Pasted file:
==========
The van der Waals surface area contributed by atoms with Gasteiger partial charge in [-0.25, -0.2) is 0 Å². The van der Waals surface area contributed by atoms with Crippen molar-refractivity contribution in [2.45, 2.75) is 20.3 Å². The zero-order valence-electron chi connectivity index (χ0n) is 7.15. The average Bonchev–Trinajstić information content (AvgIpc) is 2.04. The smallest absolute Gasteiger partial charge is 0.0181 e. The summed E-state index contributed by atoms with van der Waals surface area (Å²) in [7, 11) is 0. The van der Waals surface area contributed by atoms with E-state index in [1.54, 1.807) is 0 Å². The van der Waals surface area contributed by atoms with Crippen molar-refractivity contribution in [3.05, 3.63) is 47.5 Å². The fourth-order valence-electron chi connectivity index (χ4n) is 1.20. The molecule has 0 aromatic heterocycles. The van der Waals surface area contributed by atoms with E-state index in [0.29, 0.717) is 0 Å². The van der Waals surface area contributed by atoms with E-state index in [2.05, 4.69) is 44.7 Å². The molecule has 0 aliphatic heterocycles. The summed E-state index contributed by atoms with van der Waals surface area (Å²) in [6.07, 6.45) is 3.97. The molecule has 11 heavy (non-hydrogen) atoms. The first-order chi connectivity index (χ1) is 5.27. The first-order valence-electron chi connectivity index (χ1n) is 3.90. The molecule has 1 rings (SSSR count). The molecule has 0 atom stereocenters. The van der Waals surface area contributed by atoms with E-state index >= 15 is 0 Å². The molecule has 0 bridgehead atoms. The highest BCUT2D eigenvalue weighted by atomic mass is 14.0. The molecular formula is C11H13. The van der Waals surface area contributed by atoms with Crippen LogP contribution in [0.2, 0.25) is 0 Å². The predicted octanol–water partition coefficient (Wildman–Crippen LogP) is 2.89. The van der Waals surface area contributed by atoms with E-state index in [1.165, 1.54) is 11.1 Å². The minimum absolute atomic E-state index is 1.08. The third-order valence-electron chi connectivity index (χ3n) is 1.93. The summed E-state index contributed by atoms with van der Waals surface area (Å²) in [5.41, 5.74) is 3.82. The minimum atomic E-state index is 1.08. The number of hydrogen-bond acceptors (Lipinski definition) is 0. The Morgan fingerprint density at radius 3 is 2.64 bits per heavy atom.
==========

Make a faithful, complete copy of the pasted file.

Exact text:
The van der Waals surface area contributed by atoms with Gasteiger partial charge in [-0.25, -0.2) is 0 Å². The van der Waals surface area contributed by atoms with Crippen molar-refractivity contribution in [2.45, 2.75) is 20.3 Å². The zero-order valence-electron chi connectivity index (χ0n) is 7.15. The average Bonchev–Trinajstić information content (AvgIpc) is 2.04. The smallest absolute Gasteiger partial charge is 0.0181 e. The summed E-state index contributed by atoms with van der Waals surface area (Å²) in [7, 11) is 0. The van der Waals surface area contributed by atoms with E-state index in [1.54, 1.807) is 0 Å². The van der Waals surface area contributed by atoms with Crippen molar-refractivity contribution in [3.05, 3.63) is 47.5 Å². The fourth-order valence-electron chi connectivity index (χ4n) is 1.20. The molecule has 0 aromatic heterocycles. The van der Waals surface area contributed by atoms with E-state index in [0.29, 0.717) is 0 Å². The van der Waals surface area contributed by atoms with E-state index in [2.05, 4.69) is 44.7 Å². The molecule has 0 aliphatic heterocycles. The summed E-state index contributed by atoms with van der Waals surface area (Å²) in [6.07, 6.45) is 3.97. The molecule has 11 heavy (non-hydrogen) atoms. The first-order chi connectivity index (χ1) is 5.27. The first-order valence-electron chi connectivity index (χ1n) is 3.90. The molecule has 1 rings (SSSR count). The molecule has 0 atom stereocenters. The van der Waals surface area contributed by atoms with E-state index >= 15 is 0 Å². The molecule has 0 bridgehead atoms. The highest BCUT2D eigenvalue weighted by atomic mass is 14.0. The molecular formula is C11H13. The van der Waals surface area contributed by atoms with Crippen LogP contribution in [0.2, 0.25) is 0 Å². The predicted octanol–water partition coefficient (Wildman–Crippen LogP) is 2.89. The van der Waals surface area contributed by atoms with E-state index in [1.165, 1.54) is 11.1 Å². The minimum absolute atomic E-state index is 1.08. The third-order valence-electron chi connectivity index (χ3n) is 1.93. The summed E-state index contributed by atoms with van der Waals surface area (Å²) in [5.41, 5.74) is 3.82. The minimum atomic E-state index is 1.08. The number of hydrogen-bond acceptors (Lipinski definition) is 0. The Morgan fingerprint density at radius 3 is 2.64 bits per heavy atom.